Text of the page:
analogy

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analogy

 [ah-nal´o-je]
the quality of being analogous; resemblance or similarity in function or appearance, but not in origin or development.

analogy

/anal·o·gy/ (ah-nal´ah-je) the quality of being analogous; resemblance or similarity in function or appearance, but not in origin or development.

analogy

(ə-năl′ə-jē)
n. pl. analo·gies
Biology Correspondence in function or position between organs of dissimilar evolutionary origin or structure.

analogy

(a-nal'o-je) [Gr. analogos, analogy, proportion]
1. Likeness between similar features of two things, allowing a comparison.
2. In biology, similarity in function but difference in structure or origin.
See: homology
References in periodicals archive ?
Studies concerning analogical reasoning showed that students with greater executive-function skills (i.
For one, the analogical reasoning and in-class study seem to show that users can pick the correct patterns, but do not necessarily choose the correct pattern specifications.
Second Amendment originalism will need something more than analogical reasoning to produce a workable jurisprudence.
Matching functionally same relations: Implications for equivalence-equivalence as a model for analogical reasoning.
Heuristic and analogical reasoning operate on experience in different ways with different outcomes, and therefore may be more useful or effective in differing conditions.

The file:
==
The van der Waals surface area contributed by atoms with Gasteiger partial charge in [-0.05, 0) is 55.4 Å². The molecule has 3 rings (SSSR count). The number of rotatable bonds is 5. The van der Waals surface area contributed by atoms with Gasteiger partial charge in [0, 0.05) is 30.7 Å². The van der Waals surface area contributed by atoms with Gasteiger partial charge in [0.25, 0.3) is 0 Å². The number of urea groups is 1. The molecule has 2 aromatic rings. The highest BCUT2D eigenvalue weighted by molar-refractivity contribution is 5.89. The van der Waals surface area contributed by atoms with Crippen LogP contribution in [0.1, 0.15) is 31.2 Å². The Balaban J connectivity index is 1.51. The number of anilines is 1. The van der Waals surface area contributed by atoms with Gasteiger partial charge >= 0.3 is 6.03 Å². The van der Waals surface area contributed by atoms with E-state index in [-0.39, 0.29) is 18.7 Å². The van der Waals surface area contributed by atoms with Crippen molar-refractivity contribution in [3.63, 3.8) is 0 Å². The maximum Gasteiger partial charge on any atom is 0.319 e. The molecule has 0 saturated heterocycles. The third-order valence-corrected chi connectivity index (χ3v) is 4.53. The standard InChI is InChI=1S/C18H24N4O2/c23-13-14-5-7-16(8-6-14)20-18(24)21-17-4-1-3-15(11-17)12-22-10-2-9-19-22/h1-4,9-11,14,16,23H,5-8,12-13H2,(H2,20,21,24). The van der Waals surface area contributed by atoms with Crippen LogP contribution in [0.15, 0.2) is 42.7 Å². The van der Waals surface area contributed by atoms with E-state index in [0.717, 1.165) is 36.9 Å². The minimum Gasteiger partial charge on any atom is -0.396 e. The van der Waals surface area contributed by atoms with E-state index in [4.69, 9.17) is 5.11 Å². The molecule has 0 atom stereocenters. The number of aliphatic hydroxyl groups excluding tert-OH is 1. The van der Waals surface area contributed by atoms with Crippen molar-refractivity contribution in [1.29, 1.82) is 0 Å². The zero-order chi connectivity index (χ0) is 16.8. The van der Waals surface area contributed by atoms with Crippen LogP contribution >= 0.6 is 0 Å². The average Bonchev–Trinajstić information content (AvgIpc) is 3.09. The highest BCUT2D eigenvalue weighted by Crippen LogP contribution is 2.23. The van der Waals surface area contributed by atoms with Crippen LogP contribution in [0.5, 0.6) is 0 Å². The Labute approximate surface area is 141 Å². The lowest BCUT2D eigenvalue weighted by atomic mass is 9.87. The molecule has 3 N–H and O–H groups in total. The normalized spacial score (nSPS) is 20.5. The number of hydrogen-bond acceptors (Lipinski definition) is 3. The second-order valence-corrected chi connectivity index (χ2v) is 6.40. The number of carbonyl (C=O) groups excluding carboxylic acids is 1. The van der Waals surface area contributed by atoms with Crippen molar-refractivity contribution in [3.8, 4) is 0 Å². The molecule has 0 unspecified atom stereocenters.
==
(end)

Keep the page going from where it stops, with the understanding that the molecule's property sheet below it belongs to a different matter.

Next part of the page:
The relationship between young children's analogical reasoning and mathematical learning.
It sets the terms of the process of analogical reasoning, a task at which lawyers and judges consider themselves relatively adept.
The second key idea of Bartha's articulation model of analogical reasoning is the principle of generalization, which means evaluating the prospects of generalizing the prior association.
Analogical reasoning as a mechanism in knowledge acquisition: A developmental perspective.
On the basis of the principle of systematicity, expert information analysts can identify opportunities of analogical reasoning more easily because they use abstract concepts to organize their knowledge.
This organization is designed with the following goals in mind: 1) allow students to develop the necessary inter-disciplinary communication and research skills to facilitate their design project work; 2) expose students to ideation and design skills that will encourage them to work outside of their comfort zone; 3) practice the analogical reasoning skills that facilitate the successful search for and application of relevant biological concepts.
Among specific topics are technological solutions for measuring and assessing the development of expertise, whether modeling can foster analogical reasoning, discovering and developing agent-based models for artificial life simulations, and designing and developing a performance model based on research studies about learning.